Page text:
A Texas judge denied a motion on Monday seeking an emergency stay on the April 10 applicability date of the Department of Labor’s fiduciary rule. The nine plaintiffs that appealed a U.S. federal court decision to uphold the DOL rule late last month, including the Securities Industry and Financial Markets Association (SIFMA), Financial Services Institute, Financial Services Roundtable and Insured Retirement Institute, filed the injunction March 10.
The motion argued that temporary relief was needed to allow the department to complete its review of the rule, ordered by President Trump, and give the court time to consider their appeal.
In her decision, Chief Judge Barbara M.G. Lynn said the plaintiffs’ motion did not pass the court’s smell test. To obtain an injunction pending appeal, plaintiffs must satisfy four requirements: have a high likelihood that they’ll ultimately prevail on the merits of the appeal; show that they’ll suffer irreparable harm by denial; demonstrate that the opposing parties won’t be harmed by an injunction; and show that an injunction won’t hurt the public interest.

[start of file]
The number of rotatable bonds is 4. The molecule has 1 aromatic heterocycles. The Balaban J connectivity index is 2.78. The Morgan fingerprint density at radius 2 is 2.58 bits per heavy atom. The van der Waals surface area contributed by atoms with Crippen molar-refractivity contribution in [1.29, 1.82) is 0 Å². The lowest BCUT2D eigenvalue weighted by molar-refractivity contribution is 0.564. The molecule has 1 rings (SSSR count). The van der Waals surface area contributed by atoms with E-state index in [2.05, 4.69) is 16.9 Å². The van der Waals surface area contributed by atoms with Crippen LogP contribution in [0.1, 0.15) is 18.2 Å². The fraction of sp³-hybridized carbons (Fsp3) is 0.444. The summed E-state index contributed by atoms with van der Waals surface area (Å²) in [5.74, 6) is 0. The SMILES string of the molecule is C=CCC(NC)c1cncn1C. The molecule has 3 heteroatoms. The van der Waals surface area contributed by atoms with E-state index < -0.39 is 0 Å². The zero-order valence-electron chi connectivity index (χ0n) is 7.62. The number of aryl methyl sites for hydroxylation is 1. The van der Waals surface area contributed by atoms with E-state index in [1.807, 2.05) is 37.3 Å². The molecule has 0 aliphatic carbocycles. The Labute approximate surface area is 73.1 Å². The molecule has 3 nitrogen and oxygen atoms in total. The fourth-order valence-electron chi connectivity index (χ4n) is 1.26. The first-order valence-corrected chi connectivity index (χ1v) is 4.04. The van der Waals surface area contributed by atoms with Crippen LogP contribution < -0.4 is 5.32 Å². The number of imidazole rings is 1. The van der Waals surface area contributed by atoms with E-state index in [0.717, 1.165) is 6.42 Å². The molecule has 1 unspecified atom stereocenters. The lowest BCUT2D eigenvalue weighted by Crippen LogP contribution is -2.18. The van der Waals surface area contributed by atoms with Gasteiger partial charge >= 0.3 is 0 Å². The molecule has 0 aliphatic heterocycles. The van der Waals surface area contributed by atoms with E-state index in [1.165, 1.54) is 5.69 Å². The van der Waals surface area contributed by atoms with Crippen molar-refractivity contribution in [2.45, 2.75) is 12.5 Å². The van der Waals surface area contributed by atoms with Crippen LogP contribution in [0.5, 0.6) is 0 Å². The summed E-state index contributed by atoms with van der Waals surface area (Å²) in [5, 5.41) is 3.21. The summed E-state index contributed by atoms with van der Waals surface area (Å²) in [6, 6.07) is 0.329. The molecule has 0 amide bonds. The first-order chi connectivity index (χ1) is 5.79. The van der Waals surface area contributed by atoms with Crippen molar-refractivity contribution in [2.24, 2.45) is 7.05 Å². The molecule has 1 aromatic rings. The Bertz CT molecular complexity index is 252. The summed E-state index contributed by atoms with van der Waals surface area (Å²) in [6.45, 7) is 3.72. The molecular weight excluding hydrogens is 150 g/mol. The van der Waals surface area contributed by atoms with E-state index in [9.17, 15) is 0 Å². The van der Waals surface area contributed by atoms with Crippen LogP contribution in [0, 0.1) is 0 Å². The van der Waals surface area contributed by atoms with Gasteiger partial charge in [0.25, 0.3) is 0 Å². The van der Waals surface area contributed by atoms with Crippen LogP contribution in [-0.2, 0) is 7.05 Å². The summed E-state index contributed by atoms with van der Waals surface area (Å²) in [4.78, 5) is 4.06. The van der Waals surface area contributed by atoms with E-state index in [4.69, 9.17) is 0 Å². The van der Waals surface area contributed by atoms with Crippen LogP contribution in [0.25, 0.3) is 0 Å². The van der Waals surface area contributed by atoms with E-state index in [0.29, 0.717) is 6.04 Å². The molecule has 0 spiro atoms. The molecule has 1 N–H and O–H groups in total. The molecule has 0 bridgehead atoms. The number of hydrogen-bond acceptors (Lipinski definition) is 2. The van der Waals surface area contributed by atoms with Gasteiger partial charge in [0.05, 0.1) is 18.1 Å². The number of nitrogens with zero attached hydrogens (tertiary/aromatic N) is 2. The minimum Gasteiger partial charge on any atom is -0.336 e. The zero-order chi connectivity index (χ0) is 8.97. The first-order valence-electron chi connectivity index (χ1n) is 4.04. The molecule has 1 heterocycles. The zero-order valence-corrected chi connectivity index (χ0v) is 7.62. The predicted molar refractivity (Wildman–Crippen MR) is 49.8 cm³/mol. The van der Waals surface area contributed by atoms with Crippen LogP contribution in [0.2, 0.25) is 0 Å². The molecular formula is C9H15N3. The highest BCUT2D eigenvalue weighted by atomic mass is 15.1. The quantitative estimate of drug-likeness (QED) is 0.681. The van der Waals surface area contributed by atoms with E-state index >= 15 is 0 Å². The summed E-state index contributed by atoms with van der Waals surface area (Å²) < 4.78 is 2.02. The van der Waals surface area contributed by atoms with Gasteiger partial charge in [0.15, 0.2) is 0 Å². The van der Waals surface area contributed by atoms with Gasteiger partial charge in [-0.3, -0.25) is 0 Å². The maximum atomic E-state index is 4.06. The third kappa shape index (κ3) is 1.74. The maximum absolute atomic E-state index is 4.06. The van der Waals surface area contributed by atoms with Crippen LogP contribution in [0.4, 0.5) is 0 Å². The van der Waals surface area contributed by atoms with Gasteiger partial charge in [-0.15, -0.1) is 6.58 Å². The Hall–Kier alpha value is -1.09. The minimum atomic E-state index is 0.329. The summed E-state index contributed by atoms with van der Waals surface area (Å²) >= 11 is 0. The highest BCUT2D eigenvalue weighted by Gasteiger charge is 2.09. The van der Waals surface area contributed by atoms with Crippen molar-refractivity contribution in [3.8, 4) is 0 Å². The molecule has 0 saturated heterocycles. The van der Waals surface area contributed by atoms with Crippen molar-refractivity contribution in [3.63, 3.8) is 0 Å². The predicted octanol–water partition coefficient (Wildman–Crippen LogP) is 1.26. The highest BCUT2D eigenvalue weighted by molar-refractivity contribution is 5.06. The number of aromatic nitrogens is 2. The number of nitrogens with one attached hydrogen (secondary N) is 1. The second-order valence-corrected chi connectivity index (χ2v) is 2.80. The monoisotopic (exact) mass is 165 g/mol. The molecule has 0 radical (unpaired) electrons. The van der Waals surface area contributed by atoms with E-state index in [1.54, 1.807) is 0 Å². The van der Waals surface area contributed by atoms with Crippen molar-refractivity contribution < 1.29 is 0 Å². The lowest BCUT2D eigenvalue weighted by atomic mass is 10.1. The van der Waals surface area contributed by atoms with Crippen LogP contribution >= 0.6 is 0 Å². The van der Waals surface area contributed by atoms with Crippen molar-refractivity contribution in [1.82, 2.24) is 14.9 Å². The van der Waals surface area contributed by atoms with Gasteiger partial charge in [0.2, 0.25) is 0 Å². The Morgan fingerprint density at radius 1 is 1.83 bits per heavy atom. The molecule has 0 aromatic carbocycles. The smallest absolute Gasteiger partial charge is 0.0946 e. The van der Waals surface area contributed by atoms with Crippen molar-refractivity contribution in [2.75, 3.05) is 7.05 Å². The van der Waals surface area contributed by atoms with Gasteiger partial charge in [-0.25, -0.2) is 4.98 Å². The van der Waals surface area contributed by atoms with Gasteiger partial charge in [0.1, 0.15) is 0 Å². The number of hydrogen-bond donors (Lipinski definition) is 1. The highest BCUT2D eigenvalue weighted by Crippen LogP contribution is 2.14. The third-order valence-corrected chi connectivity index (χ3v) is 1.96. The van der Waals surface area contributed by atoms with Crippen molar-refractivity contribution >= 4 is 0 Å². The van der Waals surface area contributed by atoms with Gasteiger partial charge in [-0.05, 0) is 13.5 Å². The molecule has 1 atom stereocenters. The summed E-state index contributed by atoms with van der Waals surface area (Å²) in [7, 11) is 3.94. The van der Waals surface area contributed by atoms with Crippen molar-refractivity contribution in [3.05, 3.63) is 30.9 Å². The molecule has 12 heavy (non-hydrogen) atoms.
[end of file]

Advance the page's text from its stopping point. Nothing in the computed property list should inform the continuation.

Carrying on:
“This Court has already found plaintiffs’ position on the merits unpersuasive, two other district courts have reached the same conclusion in similar cases, and neither court has enjoined enforcement of the rules,” Lynn said. “Plaintiffs have not presented any arguments that would cause the Court to question its decision or persuade it that the Fifth Circuit is likely to reach a contrary conclusion.”
And while the plaintiffs argued that they would suffer irreparable harm due to compliance costs and operational disruptions, Lynn argued that many of those costs have already been incurred and does not constitute irreparable harm “because the standard is inherently prospective.”
In addition, the best interest contract exemption does not go into effect until Jan. 1, 2018, for firms that want to go that route, and five of the seven main arguments that plaintiffs presented in their lawsuit against the DOL were related to the BICE, Lynn said.
She also referenced the DOL’s temporary enforcement policy, which says the department would not enforce the rule if the applicability date arrives before a delay.
Also, because an injunction would interfere with the DOL’s statutory authority—which Congress has already granted—it would cause harm to the agency, failing the third test.
As for the public interest, Lynn said she would defer to the DOL’s judgment, and in its reasoning behind the fiduciary rule, it said it was meant to protect consumers from conflicted advice.
“In the Court’s view, Plaintiffs have not provided significant evidence in contravention of the DOL’s reasonable conclusions.”